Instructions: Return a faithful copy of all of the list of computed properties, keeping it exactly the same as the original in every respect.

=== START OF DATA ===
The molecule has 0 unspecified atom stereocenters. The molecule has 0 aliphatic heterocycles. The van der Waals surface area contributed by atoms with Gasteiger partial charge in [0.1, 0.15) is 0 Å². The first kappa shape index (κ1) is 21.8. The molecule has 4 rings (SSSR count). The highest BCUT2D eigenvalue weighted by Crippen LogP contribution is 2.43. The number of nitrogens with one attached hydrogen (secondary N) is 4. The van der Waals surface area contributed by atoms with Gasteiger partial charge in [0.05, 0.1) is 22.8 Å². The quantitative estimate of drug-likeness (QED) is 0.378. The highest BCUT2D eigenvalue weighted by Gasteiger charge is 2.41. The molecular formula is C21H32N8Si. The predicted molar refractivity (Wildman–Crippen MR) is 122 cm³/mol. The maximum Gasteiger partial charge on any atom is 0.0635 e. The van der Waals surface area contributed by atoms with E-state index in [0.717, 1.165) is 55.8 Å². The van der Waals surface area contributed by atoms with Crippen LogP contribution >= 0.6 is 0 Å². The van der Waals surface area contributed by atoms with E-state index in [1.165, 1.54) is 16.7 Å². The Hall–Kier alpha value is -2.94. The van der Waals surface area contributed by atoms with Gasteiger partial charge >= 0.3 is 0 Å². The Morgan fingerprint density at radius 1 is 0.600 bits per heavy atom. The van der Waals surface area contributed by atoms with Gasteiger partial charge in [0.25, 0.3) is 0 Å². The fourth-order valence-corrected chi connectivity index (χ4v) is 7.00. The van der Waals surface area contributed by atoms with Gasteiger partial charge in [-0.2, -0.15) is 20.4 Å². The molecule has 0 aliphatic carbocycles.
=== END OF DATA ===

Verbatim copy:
The molecule has 0 unspecified atom stereocenters. The molecule has 0 aliphatic heterocycles. The van der Waals surface area contributed by atoms with Gasteiger partial charge in [0.1, 0.15) is 0 Å². The first kappa shape index (κ1) is 21.8. The molecule has 4 rings (SSSR count). The highest BCUT2D eigenvalue weighted by Crippen LogP contribution is 2.43. The number of nitrogens with one attached hydrogen (secondary N) is 4. The van der Waals surface area contributed by atoms with Gasteiger partial charge in [0.05, 0.1) is 22.8 Å². The quantitative estimate of drug-likeness (QED) is 0.378. The highest BCUT2D eigenvalue weighted by Gasteiger charge is 2.41. The molecular formula is C21H32N8Si. The predicted molar refractivity (Wildman–Crippen MR) is 122 cm³/mol. The maximum Gasteiger partial charge on any atom is 0.0635 e. The van der Waals surface area contributed by atoms with E-state index in [0.717, 1.165) is 55.8 Å². The van der Waals surface area contributed by atoms with Crippen LogP contribution >= 0.6 is 0 Å². The van der Waals surface area contributed by atoms with E-state index in [1.165, 1.54) is 16.7 Å². The Hall–Kier alpha value is -2.94. The van der Waals surface area contributed by atoms with Gasteiger partial charge >= 0.3 is 0 Å². The Morgan fingerprint density at radius 1 is 0.600 bits per heavy atom. The van der Waals surface area contributed by atoms with Gasteiger partial charge in [0.25, 0.3) is 0 Å². The fourth-order valence-corrected chi connectivity index (χ4v) is 7.00. The van der Waals surface area contributed by atoms with Gasteiger partial charge in [-0.2, -0.15) is 20.4 Å². The molecule has 0 aliphatic carbocycles.